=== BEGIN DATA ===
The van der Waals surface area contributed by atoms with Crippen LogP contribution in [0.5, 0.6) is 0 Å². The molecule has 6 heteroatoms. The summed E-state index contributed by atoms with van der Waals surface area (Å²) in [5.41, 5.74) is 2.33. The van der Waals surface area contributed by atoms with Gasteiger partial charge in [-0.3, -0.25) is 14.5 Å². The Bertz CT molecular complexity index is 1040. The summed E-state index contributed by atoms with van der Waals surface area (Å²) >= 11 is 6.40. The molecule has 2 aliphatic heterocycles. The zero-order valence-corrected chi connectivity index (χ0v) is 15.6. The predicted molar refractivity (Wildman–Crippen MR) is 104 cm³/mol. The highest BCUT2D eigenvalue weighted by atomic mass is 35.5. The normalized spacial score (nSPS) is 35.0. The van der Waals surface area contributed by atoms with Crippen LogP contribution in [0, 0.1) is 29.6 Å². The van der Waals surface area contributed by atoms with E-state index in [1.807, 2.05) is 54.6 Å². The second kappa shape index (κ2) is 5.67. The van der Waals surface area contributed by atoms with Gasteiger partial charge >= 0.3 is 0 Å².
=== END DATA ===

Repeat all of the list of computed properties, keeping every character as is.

The van der Waals surface area contributed by atoms with Crippen LogP contribution in [0.5, 0.6) is 0 Å². The molecule has 6 heteroatoms. The summed E-state index contributed by atoms with van der Waals surface area (Å²) in [5.41, 5.74) is 2.33. The van der Waals surface area contributed by atoms with Gasteiger partial charge in [-0.3, -0.25) is 14.5 Å². The Bertz CT molecular complexity index is 1040. The summed E-state index contributed by atoms with van der Waals surface area (Å²) >= 11 is 6.40. The molecule has 2 aliphatic heterocycles. The zero-order valence-corrected chi connectivity index (χ0v) is 15.6. The predicted molar refractivity (Wildman–Crippen MR) is 104 cm³/mol. The highest BCUT2D eigenvalue weighted by atomic mass is 35.5. The normalized spacial score (nSPS) is 35.0. The van der Waals surface area contributed by atoms with Crippen LogP contribution in [0, 0.1) is 29.6 Å². The van der Waals surface area contributed by atoms with E-state index in [1.807, 2.05) is 54.6 Å². The second kappa shape index (κ2) is 5.67. The van der Waals surface area contributed by atoms with Gasteiger partial charge >= 0.3 is 0 Å².